Soundgarden @ Prudential Center

Soundgarden

Prudential Center

July 8, 2011

NEWARK, NJ—Coheed and Cambria played their characteristic blend of chaotic strokes and intense arrangements as the audience filed into the cavernous Prudential Center to await grunge gods Soundgarden. Claudio Sanchez’s vocal strength and confidence has definitely grown since their early years. This show was a couple a dates prior to the unfortunate incident leading to bassist Michael Todd’s arrest, so we got to see Coheed at full strength.

Seattle royals Soundgarden were full of vigor, and in fantastic form. This isn’t an old band trying to recapture the past; this is a seasoned band poised to blaze a trail into the future that few can approximate, never mind replicate. To paraphrase Chris Cornell, this show was to be a greatest hits parade. The only song released in this millennium being “Black Rain,” the entire set proved what fans already knew: These songs withstand the test of time, and whether it’s sobriety or the excitement of being back together after 15 years, or both, Soundgarden’s delivery is astonishingly exhilarating.

Opening with “Searching With My Good Eye Closed” and following with the chart topping “Spoonman,” the gloves were off from the start. Bassist Ben Shepherd pointing his instrument like a weapon for “Gun,” and the expansive “Hands All Over” really displayed this band’s range. “Jesus Christ Pose” left burns from the searing heat coming off Cornell’s vocals.

His interaction with the fans was comical, calling people supper stoners and jesting that one audience member probably just smokes weed in his mom’s basement all day while watching cartoons. The comments were well warranted as the overbearing stench of weed exceeded the comfortable contact high levels. Chris even quipped that the pot cloud created by the audience caused the band to fall off the wagon that evening.

Nonetheless, he looked like he was enjoying himself, even more so than in his Audioslave days. The lighting for “Blow Up The Outside World” blazed like the sun, and guitarist Kim Thayill maintained his menacing stance in his Neurosis T-shirt and his fuzz-laden hooks are of the same bloodline as the trippy California experimental act.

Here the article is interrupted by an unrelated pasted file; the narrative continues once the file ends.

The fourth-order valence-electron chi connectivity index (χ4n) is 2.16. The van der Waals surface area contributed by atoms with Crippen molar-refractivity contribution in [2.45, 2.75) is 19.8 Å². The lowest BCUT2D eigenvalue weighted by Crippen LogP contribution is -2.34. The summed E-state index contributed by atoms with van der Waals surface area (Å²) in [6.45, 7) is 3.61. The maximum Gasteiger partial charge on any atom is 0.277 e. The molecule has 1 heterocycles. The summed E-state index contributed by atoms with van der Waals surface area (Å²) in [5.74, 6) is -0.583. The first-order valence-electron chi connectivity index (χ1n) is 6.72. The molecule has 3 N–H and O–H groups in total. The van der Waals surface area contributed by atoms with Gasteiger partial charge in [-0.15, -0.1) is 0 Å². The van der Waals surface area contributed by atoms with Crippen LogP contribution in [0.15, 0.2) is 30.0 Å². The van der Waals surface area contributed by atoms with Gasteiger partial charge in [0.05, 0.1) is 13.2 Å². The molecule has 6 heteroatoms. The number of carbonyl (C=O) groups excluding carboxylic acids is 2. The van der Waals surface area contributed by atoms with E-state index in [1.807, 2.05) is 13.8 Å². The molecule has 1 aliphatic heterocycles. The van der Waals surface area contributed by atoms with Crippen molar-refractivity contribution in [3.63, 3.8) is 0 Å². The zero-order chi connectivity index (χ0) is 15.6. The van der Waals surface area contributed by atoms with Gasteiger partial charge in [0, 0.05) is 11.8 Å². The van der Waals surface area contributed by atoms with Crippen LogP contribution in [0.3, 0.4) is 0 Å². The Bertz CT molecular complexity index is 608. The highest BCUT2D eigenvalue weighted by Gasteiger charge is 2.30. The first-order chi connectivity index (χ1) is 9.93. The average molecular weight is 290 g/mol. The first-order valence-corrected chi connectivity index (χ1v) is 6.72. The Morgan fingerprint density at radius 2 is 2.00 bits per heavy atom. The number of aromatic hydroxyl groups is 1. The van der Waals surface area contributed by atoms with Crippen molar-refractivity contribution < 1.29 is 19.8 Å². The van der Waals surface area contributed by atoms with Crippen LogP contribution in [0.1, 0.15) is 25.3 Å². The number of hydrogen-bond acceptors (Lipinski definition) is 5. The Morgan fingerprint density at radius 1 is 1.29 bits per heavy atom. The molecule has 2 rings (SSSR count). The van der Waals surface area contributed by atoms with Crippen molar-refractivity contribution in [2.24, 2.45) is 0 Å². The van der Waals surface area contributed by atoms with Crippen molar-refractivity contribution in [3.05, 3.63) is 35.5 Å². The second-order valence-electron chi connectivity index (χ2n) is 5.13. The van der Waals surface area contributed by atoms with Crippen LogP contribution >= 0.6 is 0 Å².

“My Wave” soared on wings of independence and for “Day I Tried To Live” the backdrop changed from their celebrated Badmotorfinger album cover to a wooden cross. Drummer Matt Cameron did some tribal pounding to kick off the volcanic “Ty Cob,” a song composed by Shepherd, and Chris’ vocals were jigsaw sharp. “Fell On Black Days” was as deep, warm and heart splitting as ever. The swirling frenzy of “Rusty Cage” generated a healthy mosh-pit at the back of the floor, and Cornell’s high notes are so perfect, that they are almost not human. While observing Cornell in Soundgarden, it’s clear that his masterful guitar skills get lost in the press due to his entrancing vocal prowess. A good problem to have, I guess. He hardly puts his golden axe down, and when he does, it’s to lead the crowd or to pump his mic stand into the air.

“Outshined” and “Superunknown” felt enormous while a burning skull with a third eye illuminated the backdrop. Conversely, “Burden In My Hand” was sweeter and precious. Then Chris announced that the next song was about something really evil, but after the mysterious “Black Hole Sun” he admits that it’s not really evil, and that even he doesn’t know what it means.

Just when you thought it couldn’t get any better, Chris came back out and started filming the crowd, and they encore with the voyage-taking “Room A Thousand Years Wide” and punk punch of “Face Pollution.” Chris introduces the band, beginning with Matt, who was on backup vocal duty all night, Kim and Ben, and finally Matt introduces Chris Cornell. The spry frontman switches his guitars for the ominous, black boot-stomping dirge of “4th Of July” and the prosaic lyrics were just as combustible as the shredding riffs in “Like Suicide.” Soundgarden ended with the brilliantly heavy, “Slaves And Bulldozers” as each band member just held out one burning note, leaving the stage one by one.

Calling Soundgarden a grunge band would cut their grandeur in half. They shine with inflections of Pink Floyd’s psychedelia, Iron Maiden’s operatics and drama, and interlocking and layering riffs that would make K.K. Downing and Glenn Tipton envious, yet they do it all with the organic rock freedom of the Doors.

Holding true to current reports, Cornell did say that Soundgarden would be back with new songs soon, and if so, look out world. This is the band to beat.

 

—by , July 27, 2011


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